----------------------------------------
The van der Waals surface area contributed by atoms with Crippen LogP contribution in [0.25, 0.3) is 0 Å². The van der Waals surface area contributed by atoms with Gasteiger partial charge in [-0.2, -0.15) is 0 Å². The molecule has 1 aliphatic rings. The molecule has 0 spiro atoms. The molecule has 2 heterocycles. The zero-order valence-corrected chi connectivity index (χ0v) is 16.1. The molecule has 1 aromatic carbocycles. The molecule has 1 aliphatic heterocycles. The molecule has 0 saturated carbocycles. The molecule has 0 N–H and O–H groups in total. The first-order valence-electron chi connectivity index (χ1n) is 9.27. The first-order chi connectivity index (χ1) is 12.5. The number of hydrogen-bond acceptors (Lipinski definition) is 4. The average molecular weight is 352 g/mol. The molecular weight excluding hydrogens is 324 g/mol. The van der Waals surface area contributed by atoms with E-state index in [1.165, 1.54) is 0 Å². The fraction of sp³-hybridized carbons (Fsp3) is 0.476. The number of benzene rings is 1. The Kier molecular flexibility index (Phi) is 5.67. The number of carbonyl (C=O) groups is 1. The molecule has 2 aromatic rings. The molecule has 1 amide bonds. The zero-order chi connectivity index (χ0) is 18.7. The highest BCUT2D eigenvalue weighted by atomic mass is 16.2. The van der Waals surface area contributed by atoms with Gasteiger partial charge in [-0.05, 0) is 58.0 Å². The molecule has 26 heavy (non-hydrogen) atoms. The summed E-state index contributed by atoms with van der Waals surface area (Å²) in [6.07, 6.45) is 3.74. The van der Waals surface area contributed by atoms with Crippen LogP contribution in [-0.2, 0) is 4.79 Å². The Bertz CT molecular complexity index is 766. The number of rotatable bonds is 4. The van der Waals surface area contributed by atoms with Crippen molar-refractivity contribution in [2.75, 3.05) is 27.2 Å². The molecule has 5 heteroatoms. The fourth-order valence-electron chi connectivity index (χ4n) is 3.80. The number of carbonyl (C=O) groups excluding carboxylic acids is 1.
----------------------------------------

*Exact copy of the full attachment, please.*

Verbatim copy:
The van der Waals surface area contributed by atoms with Crippen LogP contribution in [0.25, 0.3) is 0 Å². The van der Waals surface area contributed by atoms with Gasteiger partial charge in [-0.2, -0.15) is 0 Å². The molecule has 1 aliphatic rings. The molecule has 0 spiro atoms. The molecule has 2 heterocycles. The zero-order valence-corrected chi connectivity index (χ0v) is 16.1. The molecule has 1 aromatic carbocycles. The molecule has 1 aliphatic heterocycles. The molecule has 0 saturated carbocycles. The molecule has 0 N–H and O–H groups in total. The first-order valence-electron chi connectivity index (χ1n) is 9.27. The first-order chi connectivity index (χ1) is 12.5. The number of hydrogen-bond acceptors (Lipinski definition) is 4. The average molecular weight is 352 g/mol. The molecular weight excluding hydrogens is 324 g/mol. The van der Waals surface area contributed by atoms with E-state index in [1.165, 1.54) is 0 Å². The fraction of sp³-hybridized carbons (Fsp3) is 0.476. The number of benzene rings is 1. The Kier molecular flexibility index (Phi) is 5.67. The number of carbonyl (C=O) groups is 1. The molecule has 2 aromatic rings. The molecule has 1 amide bonds. The zero-order chi connectivity index (χ0) is 18.7. The highest BCUT2D eigenvalue weighted by atomic mass is 16.2. The van der Waals surface area contributed by atoms with Gasteiger partial charge in [-0.05, 0) is 58.0 Å². The molecule has 26 heavy (non-hydrogen) atoms. The summed E-state index contributed by atoms with van der Waals surface area (Å²) in [6.07, 6.45) is 3.74. The van der Waals surface area contributed by atoms with Crippen LogP contribution in [-0.2, 0) is 4.79 Å². The Bertz CT molecular complexity index is 766. The number of rotatable bonds is 4. The van der Waals surface area contributed by atoms with Crippen molar-refractivity contribution in [2.75, 3.05) is 27.2 Å². The molecule has 5 heteroatoms. The fourth-order valence-electron chi connectivity index (χ4n) is 3.80. The number of carbonyl (C=O) groups excluding carboxylic acids is 1.